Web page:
Mono and Python
Robert N. Deviasse
rdeviasse at sympatico.ca
Wed Jan 2 21:23:48 EST 2002
"Andrew Kuchling" <akuchlin at mems-exchange.org> wrote in message
news:3dheq44v45.fsf at ute.mems-exchange.org...
> Similarly, I think MS would like people to use the CLI/CLR and
> therefore entices them with the run-any-language-you-like carrot. But
> only C# and VB will run really quickly -- remember, the .net port of
> Python ran about 10 times slower than MS's anointed languages,
That's a poor example. Take a look at their whitepaper:
It basically says:
The Python for .NET compiler is written using CPython.
It compiles Python source code, and uses the .NET Reflection::Emit
library to generate a .NET assembly. The COM Interoperability
features of .NET are used to access the Reflection::Emit library.
This particular strategy was chosen to minimize the implementation
The primary drawback to this approach is the speed of the compiler.
Much of the abstract syntax tree (AST) manipulation code is also
written in Python code, and as this is one of the most CPU intensive
areas of the compiler, we suffer a significant speed penalty.
Further, the use of Reflection::Emit via COM is also causing us some
performance problems. Some of these problems are due to the speed of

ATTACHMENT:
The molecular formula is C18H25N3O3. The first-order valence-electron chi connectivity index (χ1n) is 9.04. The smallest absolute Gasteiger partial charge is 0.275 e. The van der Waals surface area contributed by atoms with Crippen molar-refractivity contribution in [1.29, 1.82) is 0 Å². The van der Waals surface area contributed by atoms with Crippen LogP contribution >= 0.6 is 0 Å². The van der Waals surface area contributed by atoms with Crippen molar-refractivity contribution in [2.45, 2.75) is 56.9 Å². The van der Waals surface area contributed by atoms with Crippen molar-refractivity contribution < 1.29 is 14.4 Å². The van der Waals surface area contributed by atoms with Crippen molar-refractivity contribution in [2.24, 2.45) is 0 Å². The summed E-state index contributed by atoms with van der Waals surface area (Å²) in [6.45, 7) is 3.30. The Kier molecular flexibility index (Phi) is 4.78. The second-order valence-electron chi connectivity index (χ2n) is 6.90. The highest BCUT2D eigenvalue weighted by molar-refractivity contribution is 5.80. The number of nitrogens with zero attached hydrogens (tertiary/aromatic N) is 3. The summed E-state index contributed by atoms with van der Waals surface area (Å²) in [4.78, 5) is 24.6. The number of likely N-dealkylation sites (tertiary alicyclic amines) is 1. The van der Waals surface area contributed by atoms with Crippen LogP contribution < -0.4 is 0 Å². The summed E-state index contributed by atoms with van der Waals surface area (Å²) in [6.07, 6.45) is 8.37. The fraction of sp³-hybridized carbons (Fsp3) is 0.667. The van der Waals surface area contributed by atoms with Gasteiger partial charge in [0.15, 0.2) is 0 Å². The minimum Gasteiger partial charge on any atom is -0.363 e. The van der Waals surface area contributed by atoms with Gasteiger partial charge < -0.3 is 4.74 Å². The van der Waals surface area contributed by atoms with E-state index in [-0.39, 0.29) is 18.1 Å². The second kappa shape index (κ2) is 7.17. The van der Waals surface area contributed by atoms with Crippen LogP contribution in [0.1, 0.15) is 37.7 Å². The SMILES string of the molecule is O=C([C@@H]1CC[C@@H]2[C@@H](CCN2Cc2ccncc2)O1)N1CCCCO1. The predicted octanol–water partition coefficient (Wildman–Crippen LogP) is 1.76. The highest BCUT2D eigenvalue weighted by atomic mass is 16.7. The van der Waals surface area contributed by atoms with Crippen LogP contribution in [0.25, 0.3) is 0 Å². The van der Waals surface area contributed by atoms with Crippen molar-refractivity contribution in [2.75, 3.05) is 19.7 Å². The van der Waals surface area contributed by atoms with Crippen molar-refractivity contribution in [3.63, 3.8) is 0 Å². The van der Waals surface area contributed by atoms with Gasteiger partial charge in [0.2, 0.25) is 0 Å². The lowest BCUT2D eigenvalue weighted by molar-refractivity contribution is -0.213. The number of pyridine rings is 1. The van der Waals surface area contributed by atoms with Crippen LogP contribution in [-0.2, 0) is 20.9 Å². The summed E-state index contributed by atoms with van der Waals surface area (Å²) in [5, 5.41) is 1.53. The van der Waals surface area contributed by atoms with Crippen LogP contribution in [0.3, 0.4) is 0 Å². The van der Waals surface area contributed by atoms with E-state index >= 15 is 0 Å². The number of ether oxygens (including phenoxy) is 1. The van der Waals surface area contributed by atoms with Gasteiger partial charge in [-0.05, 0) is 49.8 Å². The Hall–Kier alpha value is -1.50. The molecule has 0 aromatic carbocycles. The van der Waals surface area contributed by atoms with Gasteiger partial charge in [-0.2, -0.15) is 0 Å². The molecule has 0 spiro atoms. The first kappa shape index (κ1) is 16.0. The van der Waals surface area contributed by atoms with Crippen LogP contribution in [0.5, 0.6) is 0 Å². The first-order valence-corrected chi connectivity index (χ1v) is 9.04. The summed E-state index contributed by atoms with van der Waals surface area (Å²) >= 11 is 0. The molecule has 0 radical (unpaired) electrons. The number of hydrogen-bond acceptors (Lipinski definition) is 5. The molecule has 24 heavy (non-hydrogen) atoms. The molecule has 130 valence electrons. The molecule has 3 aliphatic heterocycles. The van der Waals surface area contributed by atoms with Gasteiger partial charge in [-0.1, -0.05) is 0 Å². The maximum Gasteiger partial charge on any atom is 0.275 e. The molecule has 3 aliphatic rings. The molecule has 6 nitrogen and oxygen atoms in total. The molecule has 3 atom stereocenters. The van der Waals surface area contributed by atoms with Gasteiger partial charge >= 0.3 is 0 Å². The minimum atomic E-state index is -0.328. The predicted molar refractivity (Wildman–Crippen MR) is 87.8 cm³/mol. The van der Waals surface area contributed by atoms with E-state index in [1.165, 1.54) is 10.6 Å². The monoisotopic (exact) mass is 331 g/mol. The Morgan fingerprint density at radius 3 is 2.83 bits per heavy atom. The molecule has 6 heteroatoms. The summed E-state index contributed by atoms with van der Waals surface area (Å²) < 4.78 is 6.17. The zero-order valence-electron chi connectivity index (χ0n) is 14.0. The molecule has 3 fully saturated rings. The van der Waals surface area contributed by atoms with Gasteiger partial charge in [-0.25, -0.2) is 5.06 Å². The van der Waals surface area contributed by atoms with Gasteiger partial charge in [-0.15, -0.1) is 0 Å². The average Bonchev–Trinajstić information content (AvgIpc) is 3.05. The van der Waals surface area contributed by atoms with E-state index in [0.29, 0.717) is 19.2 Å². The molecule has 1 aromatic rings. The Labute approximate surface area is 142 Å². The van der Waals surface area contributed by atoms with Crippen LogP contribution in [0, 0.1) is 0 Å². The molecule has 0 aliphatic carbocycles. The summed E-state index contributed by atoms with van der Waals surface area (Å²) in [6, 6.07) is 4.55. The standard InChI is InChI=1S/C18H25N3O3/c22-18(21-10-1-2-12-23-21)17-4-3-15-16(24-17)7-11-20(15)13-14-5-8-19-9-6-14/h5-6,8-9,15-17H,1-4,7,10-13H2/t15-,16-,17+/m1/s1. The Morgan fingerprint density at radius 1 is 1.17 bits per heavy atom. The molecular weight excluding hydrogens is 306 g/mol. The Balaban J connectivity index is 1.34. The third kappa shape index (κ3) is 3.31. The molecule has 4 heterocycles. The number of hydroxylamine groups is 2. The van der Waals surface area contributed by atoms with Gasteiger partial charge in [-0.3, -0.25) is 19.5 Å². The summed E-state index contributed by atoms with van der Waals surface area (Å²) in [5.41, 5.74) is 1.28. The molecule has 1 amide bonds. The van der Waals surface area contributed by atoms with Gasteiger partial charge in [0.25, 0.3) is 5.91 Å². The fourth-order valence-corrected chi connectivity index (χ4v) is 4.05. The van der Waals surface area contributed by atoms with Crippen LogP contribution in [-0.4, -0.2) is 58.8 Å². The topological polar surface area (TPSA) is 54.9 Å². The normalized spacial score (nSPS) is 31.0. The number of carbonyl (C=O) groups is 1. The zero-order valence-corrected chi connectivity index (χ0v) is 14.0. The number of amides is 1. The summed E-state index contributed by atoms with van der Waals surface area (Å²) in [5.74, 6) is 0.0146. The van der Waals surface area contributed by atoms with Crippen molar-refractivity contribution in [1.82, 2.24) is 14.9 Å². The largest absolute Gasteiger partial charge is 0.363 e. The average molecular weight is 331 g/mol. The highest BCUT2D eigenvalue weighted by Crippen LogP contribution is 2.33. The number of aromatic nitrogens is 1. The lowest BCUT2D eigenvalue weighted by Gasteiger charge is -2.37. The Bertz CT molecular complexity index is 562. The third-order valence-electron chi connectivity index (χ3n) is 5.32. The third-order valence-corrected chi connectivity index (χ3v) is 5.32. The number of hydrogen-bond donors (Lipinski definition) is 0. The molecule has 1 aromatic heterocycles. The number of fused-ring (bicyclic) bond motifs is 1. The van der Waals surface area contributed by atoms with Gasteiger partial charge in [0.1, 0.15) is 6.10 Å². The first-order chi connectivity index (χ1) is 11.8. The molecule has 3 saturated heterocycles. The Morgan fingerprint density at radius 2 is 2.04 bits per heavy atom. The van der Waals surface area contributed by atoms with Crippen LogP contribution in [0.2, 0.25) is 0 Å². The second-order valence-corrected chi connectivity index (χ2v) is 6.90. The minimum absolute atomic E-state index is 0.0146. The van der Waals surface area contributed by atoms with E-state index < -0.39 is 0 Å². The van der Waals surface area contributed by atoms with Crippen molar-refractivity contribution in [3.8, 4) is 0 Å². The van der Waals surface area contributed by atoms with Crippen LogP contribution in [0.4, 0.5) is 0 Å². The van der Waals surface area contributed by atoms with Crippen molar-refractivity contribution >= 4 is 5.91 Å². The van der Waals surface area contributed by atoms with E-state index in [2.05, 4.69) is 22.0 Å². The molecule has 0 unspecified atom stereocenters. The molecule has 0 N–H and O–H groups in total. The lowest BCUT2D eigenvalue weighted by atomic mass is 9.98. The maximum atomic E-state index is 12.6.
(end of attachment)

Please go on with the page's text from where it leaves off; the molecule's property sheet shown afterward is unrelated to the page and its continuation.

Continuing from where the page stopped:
the Python COM bindings, but Reflection::Emit itself and/or the COM
interoperability layers are also costing us significant time.
They basically chose the extremely slow approach in order to implement it
quickly. COM itself is slow, but writing a CPU intensive part of the code
Python sure doesn't help performance.
Later on, they say:
The Python for .NET runtime defines a .NET interface (IPyType)
that captures Python's semantics. The definition of this interface
is almost identical to the existing CPython type object, which is
the object primarily responsible for object semantics in CPython.
The Python for .NET runtime also exposes an API for use by the
compiler, working almost exclusively with the PyObject structures.
The runtime also provides a function for creating a new PyObject
at runtime, given nothing but an anonymous .NET object reference.
The compiler will frequently generate calls to create these PyObject
structures (often storing the result in a variable), and also pass
these PyObject structures back into the runtime as needed.
This isn't a bad approach, but why did they use non-portable COM
to implement this? They should have been able to use PInvoke() to
directly access the Python data structures. It would be far more portable
> because the CLR isn't well-suited to dynamic languages
Could you elaborate what you mean? Some usages of types can be
inferred, but for the general case, couldn't the following table-driven
class take care of the problem?
delegate void MemberFunction(object arguments);
object addFunction(string functionName, MemberFunction
object dispatch(string functionName, params object arguments);
> -- and oh sorry,
> version 2.0 will probably break all those other languages, and at that
> point you'll just give up and write C# and VB code.
Could you elaborate? Looking at the template and functional additions to
the CLR, I don't see any reason why this would be the case.
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